In 1920, Frances and her unmarried daughter Mary were lodgers in the old Henry boarding house at 2401 Le Conte Avenue, then run by Emma Greet. (The boarding house, built in 1897 by George Frederick Estey, burned in 1923. The University Christian Church now stands on the site.) At the time, Mary Bentley was working as a secretary at the YWCA. Ten years later, mother and daughter were living in a house they had purchased at 758 Contra Costa Avenue, near John Hinkel Park.
Frances Bentley died in 1934, at the age of 94. Following her death, Mary returned to 2683 Le Conte Avenue, residing there until her own death in 1940.
Perhaps the most interesting figure in the Bentley family was Harvey Wilder Bentley, the eldest of Charles H. Bentley’s children. Wilder (after his mother’s maiden name) graduated from San Francisco’s Lowell High School in 1918. He attended Yale University and the University of Michigan, then spent several years in Europe providing relief work with French war orphans and later traveling.
Wilder married Ellen Mayo in 1927. In the late 1920s, he was at the University of Oklahoma, where his book The art of Laurence Pickett Williams (1930) was published. From 1930 through 1933, Wilder worked at Porter Garnett’s Laboratory Press at the Carnegie Institute of Technology, honing his skills in the craft of fine printing. In 1932, he became an honorary associate member of the American Institute of Graphic Arts.
Having returned to Berkeley with their two young children, Wilder Jr. and Margaret (later Sevcenko), Wilder and Ellen settled at 1836 San Antonio Avenue. They found an old Acorn hand press that had been shipped around the Horn, bought it, and established a small publishing business, producing limited editions of finely printed books, portfolios, broadsides, scrolls, and cards.
Their earliest publications were broadsides in the Acorn Series, beginning with Wilder’s own Excursion on the Bay and Unheroic couplets for the poets of New Albion (“Printed on the Acorn Press in the Thousand Oaks”). The following year, they began publishing under the Archetype Press imprint and opened a shop at Euclid Court, on the commercial block just north of the campus. Wilder taught Ellen how to set type, and it was she who did the typesetting and proofreading, in addition to sewing the books that Wilder designed. Their motto was “The fine printer begins where the careful printer leaves off.”
One of the items Wilder “and his faithful spouse, Ellen” published at Euclid Court was N’en Parlons Plus!, Excerpts From Divers Papers & Chronicles of The Arts Club, 1937–1938. This 20-page folio was limited to 105 copies and issued for private distribution among members of The Arts Club and their friends.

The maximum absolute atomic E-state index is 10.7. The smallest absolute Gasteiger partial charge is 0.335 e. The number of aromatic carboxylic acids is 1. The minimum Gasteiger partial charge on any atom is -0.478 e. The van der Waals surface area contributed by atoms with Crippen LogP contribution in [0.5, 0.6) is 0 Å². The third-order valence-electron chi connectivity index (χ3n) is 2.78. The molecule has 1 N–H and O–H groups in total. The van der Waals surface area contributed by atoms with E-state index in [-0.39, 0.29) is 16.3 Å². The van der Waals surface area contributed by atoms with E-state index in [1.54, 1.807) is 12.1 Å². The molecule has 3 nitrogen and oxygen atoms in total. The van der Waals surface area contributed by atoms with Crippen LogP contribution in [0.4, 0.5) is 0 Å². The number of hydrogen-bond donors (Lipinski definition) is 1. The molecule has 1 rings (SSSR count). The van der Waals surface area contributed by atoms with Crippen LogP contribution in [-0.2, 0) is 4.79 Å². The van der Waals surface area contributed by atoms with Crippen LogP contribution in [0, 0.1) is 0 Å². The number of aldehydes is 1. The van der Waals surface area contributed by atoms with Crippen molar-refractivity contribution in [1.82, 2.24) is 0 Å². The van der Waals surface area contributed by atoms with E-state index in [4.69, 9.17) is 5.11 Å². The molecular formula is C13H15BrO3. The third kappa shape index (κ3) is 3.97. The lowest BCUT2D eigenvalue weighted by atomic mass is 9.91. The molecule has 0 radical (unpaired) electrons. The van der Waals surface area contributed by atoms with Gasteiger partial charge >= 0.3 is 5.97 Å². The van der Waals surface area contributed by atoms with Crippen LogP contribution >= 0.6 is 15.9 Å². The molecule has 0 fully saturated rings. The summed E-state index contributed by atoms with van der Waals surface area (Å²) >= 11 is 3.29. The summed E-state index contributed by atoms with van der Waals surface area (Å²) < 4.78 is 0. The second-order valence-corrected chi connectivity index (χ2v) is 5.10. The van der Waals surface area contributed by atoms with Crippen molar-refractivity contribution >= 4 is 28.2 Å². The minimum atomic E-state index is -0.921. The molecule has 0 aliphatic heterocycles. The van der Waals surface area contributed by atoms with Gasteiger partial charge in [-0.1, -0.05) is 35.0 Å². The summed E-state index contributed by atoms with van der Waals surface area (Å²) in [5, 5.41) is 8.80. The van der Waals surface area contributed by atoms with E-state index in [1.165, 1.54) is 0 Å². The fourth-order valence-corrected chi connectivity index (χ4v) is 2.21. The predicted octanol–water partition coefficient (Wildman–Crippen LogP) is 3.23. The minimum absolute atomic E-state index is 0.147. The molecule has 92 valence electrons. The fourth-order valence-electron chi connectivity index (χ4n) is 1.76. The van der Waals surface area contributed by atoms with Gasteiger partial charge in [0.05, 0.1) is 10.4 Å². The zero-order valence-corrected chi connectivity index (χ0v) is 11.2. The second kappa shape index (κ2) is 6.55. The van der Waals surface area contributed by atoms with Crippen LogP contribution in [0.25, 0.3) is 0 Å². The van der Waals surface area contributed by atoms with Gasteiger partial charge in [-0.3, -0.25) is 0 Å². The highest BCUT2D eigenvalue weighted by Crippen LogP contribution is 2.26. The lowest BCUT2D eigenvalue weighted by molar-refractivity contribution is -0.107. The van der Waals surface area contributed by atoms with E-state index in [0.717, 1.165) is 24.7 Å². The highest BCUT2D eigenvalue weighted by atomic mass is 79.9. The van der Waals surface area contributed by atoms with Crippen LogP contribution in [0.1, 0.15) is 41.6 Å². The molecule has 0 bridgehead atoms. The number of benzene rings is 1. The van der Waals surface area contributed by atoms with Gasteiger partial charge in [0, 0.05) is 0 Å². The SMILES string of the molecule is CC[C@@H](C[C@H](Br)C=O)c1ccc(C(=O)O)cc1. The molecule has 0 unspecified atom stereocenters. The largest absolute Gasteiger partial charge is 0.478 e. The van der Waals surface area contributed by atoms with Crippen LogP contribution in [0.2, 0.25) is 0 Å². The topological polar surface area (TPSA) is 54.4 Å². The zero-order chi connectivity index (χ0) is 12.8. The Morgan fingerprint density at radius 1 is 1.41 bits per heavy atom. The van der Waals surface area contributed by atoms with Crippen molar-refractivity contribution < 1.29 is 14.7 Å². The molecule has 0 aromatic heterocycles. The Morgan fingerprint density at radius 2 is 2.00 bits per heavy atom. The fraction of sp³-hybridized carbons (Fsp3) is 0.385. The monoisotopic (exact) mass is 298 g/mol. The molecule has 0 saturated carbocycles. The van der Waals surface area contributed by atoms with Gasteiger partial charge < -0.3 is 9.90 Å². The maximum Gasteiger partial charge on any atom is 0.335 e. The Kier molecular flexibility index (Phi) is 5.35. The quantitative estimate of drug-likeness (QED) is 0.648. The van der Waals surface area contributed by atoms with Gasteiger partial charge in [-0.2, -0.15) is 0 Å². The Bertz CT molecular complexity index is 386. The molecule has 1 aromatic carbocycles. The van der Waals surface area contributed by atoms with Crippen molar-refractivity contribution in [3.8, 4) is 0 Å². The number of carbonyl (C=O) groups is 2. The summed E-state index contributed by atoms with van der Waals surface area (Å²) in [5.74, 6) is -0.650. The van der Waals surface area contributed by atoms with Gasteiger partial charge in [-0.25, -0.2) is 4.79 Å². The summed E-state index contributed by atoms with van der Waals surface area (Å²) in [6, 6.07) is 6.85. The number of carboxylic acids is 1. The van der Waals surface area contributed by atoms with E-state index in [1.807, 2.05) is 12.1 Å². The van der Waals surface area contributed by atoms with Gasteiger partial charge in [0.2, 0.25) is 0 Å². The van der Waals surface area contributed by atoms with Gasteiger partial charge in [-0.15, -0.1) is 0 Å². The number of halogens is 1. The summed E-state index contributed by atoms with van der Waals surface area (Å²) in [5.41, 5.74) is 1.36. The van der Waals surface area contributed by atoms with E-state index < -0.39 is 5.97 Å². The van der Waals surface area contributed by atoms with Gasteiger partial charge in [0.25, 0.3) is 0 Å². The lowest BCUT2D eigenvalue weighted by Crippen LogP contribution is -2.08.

The Bentleys also printed William Saroyan’s A Native American (San Francisco: George Fields, 1938) in a limited edition of 450 copies, each signed by the author. By far the best-known book to emerge from the Archetype Press was Ansel Adams’ Sierra Nevada: the John Muir Trail (1938). In addition to being a photographic masterpiece, the book became a promotional tool on behalf of the Sierra Club’s campaign to establish a new national park on federally owned land in the Kings River Canyon region southeast of Yosemite:
Ansel Adams sent a copy to Harold Ickes, secretary of the Interior. “The pictures are extraordinarily fine and impressive,” Ickes thanked him. He hoped that Congress would soon establish the park: “Then we can be sure that your descendants and mine will be able to take as beautiful pictures as you have taken—that is, provided they have your skill and artistry.” Ickes showed the book to his boss, Franklin D. Roosevelt, who kept it for himself. Kings Canyon National Park was established two years later.
With the advent of World War II, the Bentleys closed the Archetype Press. The printing press was dismantled and stored in the basement of 2683 Le Conte Ave., which Wilder and Ellen had purchased from his aunt Mary’s estate.
In addition to his printing activities, Wilder Bentley was a prolific poet, calligrapher, and brush artist. The Bancroft Library houses a large collection of his poetic output, practically all of it printed by the Archetype Press. In May 1943, the M.H. de Young Memorial Museum in San Francisco exhibited his brush drawings.
After the war, Wilder Bentley returned to teaching. Between 1946 and 1956, he was professor of English and Philosophy at the College of the Pacific and Stockton Junior College, both in Stockton. In 1957, he was appointed professor at San Francisco State College, where he taught until his retirement in 1971. A former student described him as “a white-haired, elderly, enthusiastic expositor of the beauties and significance of American writing” who “was well-known in the college, if not beyond it, as one of those professors who is an inspiring catalyst for receptive students.”
Following his retirement from teaching, Wilder dedicated himself to the epic poem The Poetry of Learning (Archetype Press,1975–85). A collection of 26 scrolls (some rolling out to about 15 feet in length), it was printed on an 1870s-issue Palmer & Rey “Washington”-type hand press in the basement of 2683 Le Conte Ave.
Wilder Bentley passed away in 1989. His widow Ellen continued living at 2683 Le Conte Avenue until 1996, nearly a century since the Rev. Dr. Robert Bentley purchased the lot for his retirement home.
Daniella Thompson publishes berkeleyheritage.com for the Berkeley Architectural Heritage Association (BAHA).
Photograph: Daniella Thompson
The Bentley House at 2683 Le Conte Ave. with a curved staircase leading to the street.